The Poppy Trail Murals
The Poppy Trail originated in 2015, as a collaborative effort between the Shared History Workshop, the Greater Village Regeneration Trust, the NI Housing Executive (Community Cohesion Unit), the Imperial War Museum and the Living Legacies 1914-18 Engagement Centre. The purpose of the trail is to honour and commemorate the legacies of the First World and the service of local men and women from South Belfast who had volunteered and enlisted, from both sides of the community. The Poppy Trail arose as a means to combat a rise in offensive and sectarian graffiti on the walls of the mid-Donegall Road area. To date, six murals have been commissioned and unveiled along the Donegall Road. As part of the process, Living Legacies’ Professor Richard Grayson (Goldsmiths, University of London) has advised and worked closely with community participants in researching and delivering the historical narratives featured in the Poppy Trail murals. Professor Grayson’s book Belfast Boys: How Unionists and Nationalists Fought and Died Together in the First World War (2009) was used extensively in the production of this artistic history trail.
The first mural was a memorial to the sinking of the HMS Hawke, torpedoed by a German submarine U-9 on 15th October 1914. Forty-nine of the 524 sailors on board were from Northern Ireland, five of which came from the Donegall Road area. The mural was unveiled at Barrington Gardens on Remembrance Sunday 2015.
1914 – The Sinking of the HMS Hawke (Barrington Gardens)
1914 – Kitchener ‘Your Country Needs You’ (Egeria Street)
The 1915 mural commemorates the Gallipoli Campaign (17th February 1915 -9th January 1916), an attempt to secure the sea route between Russia and the allied forces, in the Gallipoli peninsula (present-day Turkey). This mural, unveiled in 2016, highlights the local connection to the Gallipoli Campaign, with stories of service men from the Donegall Road (South Belfast) and the Divis area (West Belfast) who lost their lives at Gallipoli. The mural also commemorated the UVF Nursing and Medical Corps in South Belfast.
1915 – The Gallipoli Campaign (Daphne Street)
The 1916 mural commemorates the 36th Ulster Division, and the twenty-seven local men who died 1st July 1916, the first day of the Battle of the Somme. This mural pays particular attention to two men, one from the Nationalist Falls Road and one from the Loyalist Donegall Road, who gave their lives in service. The mural was unveiled on Pandora Street in June 2016.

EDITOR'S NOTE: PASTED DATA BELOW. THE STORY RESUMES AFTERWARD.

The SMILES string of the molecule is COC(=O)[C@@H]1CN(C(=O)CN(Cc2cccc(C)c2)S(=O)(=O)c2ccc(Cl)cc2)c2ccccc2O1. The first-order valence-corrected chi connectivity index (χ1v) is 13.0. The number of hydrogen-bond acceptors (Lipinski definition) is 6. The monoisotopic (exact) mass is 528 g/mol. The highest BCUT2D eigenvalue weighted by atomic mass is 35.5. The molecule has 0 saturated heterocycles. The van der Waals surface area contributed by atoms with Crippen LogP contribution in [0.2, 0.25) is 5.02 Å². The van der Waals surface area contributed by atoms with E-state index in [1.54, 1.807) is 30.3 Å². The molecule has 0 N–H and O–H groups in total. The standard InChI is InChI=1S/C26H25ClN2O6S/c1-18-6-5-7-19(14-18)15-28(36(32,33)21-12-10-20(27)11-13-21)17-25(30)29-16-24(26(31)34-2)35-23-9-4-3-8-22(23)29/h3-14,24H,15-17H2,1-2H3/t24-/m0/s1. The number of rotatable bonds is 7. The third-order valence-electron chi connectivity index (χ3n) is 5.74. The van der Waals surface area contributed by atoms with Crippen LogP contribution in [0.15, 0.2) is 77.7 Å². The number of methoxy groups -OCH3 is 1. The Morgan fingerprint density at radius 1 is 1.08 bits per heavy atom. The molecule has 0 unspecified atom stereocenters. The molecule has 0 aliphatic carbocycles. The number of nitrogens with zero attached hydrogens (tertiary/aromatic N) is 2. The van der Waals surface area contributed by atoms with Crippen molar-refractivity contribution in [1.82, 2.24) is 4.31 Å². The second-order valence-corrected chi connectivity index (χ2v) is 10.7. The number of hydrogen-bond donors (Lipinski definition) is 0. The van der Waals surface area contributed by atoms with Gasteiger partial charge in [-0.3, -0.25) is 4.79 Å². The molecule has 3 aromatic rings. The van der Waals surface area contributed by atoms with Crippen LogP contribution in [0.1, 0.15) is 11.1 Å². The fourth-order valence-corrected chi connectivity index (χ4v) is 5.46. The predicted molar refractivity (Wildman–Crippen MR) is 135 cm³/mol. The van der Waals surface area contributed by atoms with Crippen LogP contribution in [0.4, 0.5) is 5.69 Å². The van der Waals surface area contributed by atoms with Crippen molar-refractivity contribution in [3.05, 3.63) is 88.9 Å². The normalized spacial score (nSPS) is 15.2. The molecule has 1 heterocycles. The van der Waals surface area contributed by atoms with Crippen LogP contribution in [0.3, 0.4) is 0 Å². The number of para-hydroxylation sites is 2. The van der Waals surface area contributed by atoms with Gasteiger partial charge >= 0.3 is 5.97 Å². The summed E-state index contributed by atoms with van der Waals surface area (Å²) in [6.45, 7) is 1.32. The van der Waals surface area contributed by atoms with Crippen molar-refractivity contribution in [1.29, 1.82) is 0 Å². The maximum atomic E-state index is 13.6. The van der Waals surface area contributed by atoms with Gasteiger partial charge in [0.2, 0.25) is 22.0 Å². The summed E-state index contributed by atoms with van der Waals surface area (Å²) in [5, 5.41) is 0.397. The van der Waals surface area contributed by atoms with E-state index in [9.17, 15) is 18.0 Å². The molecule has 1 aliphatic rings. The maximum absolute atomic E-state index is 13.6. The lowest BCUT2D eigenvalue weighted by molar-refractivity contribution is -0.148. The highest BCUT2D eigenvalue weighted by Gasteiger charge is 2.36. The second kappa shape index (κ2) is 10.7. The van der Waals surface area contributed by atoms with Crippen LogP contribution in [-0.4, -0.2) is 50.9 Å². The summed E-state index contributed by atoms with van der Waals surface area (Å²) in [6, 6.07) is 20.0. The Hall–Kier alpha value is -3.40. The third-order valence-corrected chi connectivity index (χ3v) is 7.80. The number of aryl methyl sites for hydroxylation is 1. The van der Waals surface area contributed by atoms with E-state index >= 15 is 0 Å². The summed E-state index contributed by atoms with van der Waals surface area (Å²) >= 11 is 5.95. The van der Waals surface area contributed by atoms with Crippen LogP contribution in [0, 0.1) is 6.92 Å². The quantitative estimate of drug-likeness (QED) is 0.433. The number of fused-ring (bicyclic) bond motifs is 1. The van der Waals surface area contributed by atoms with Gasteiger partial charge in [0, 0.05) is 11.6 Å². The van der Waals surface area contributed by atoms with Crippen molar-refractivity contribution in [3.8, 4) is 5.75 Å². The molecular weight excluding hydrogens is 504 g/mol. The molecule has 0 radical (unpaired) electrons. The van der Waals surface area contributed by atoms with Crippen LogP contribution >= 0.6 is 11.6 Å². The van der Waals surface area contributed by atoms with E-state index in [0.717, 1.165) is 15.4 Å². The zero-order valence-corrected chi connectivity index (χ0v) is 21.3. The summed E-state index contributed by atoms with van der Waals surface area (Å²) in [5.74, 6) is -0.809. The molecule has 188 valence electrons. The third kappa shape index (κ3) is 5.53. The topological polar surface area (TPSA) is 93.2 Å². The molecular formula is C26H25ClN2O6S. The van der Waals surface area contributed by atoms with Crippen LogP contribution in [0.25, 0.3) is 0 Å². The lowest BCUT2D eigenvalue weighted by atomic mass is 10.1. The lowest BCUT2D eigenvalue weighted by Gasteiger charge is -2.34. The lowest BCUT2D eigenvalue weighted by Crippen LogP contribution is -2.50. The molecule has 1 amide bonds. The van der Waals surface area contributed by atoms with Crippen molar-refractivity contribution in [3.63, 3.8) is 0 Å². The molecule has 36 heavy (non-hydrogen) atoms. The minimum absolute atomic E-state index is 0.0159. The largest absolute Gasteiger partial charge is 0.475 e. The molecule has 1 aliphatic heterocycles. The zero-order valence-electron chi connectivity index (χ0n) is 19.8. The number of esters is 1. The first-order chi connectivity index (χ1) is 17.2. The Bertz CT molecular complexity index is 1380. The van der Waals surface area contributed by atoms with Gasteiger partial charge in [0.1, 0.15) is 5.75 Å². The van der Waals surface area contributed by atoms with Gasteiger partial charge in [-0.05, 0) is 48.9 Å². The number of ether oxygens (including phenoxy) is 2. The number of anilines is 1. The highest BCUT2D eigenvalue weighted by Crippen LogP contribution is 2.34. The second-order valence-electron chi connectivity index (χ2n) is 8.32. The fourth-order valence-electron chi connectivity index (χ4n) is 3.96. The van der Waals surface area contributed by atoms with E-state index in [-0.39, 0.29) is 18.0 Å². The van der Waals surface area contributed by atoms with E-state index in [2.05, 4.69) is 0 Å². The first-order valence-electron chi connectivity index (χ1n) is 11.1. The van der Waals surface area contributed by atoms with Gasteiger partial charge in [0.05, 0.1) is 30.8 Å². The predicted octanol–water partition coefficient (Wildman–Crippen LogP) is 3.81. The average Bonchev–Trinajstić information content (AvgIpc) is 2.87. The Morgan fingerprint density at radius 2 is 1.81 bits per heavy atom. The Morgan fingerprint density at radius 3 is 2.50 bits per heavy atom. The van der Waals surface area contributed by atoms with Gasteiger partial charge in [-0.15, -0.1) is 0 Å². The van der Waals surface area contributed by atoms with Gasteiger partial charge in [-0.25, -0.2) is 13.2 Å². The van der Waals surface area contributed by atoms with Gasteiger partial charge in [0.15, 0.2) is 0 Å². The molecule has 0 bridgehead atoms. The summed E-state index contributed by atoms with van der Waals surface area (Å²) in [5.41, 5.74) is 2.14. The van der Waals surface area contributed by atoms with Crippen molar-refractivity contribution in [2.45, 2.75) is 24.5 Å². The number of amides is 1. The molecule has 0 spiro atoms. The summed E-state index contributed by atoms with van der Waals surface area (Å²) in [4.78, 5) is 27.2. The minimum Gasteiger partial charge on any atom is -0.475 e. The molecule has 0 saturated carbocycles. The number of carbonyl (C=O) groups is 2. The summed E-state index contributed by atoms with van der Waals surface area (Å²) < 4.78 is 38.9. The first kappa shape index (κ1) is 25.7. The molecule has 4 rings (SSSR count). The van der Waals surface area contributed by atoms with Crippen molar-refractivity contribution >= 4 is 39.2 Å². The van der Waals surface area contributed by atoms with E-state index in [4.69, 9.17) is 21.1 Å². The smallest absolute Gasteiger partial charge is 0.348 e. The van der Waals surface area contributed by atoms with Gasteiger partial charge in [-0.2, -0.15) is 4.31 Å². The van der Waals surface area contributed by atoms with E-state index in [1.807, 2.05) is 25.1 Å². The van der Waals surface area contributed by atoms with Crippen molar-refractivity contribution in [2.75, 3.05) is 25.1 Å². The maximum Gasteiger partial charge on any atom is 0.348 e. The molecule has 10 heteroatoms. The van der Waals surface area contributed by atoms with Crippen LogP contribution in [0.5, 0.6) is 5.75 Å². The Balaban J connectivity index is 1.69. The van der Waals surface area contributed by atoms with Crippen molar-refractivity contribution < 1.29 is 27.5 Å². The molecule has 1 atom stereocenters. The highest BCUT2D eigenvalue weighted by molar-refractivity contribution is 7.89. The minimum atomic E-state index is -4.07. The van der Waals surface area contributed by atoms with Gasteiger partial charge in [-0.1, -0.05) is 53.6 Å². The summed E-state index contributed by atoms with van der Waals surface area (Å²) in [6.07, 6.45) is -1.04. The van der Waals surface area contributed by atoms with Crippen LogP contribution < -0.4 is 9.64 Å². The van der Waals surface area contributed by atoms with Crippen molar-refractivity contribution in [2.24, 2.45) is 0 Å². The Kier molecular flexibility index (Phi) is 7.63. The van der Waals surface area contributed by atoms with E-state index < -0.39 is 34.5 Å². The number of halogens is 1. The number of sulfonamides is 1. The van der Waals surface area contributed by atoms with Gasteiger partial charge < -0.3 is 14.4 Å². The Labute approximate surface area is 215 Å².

1916 - The 36th Ulster Division (Pandora Street)
The mural commemorating 1917 celebrates the legacy of those on the Home Front, particularly the contributions of local women to the war effort – the Mackie TNT shell-munitions workers or ‘canary girls’.
1917 - The Home Front: Women’s Munitions (Euterpe Street)
The 1918 mural was unveiled in August 2018 and was a major art installation commemorating 100 years of the Royal Air Force in Northern Ireland. The mural lends particular focus to Northern Ireland’s contribution to aircraft building and aviation history – illustrating the various types of planes and jets built locally in the north of Ireland and the pilots from the island of Ireland who flew for the Royal Flying Corps and its 1918 successor, the Royal Air Force.
1918 – Northern Ireland RAF100.
The Poppy Trail murals have been well received by the local community. Given such support for the armed forces in the area and the pride associated with the local connections to the First World War, the murals have remained intact with little to no vandalism. Local residents have noted a rise in people from outside the community coming to the area, specifically to see the murals. It is hoped that the Poppy Trail will continue with a dedicated walking tour and in coming years to commemorate other militaristic events with local connections to the area including World War Two, the Korean War and beyond to present conflicts.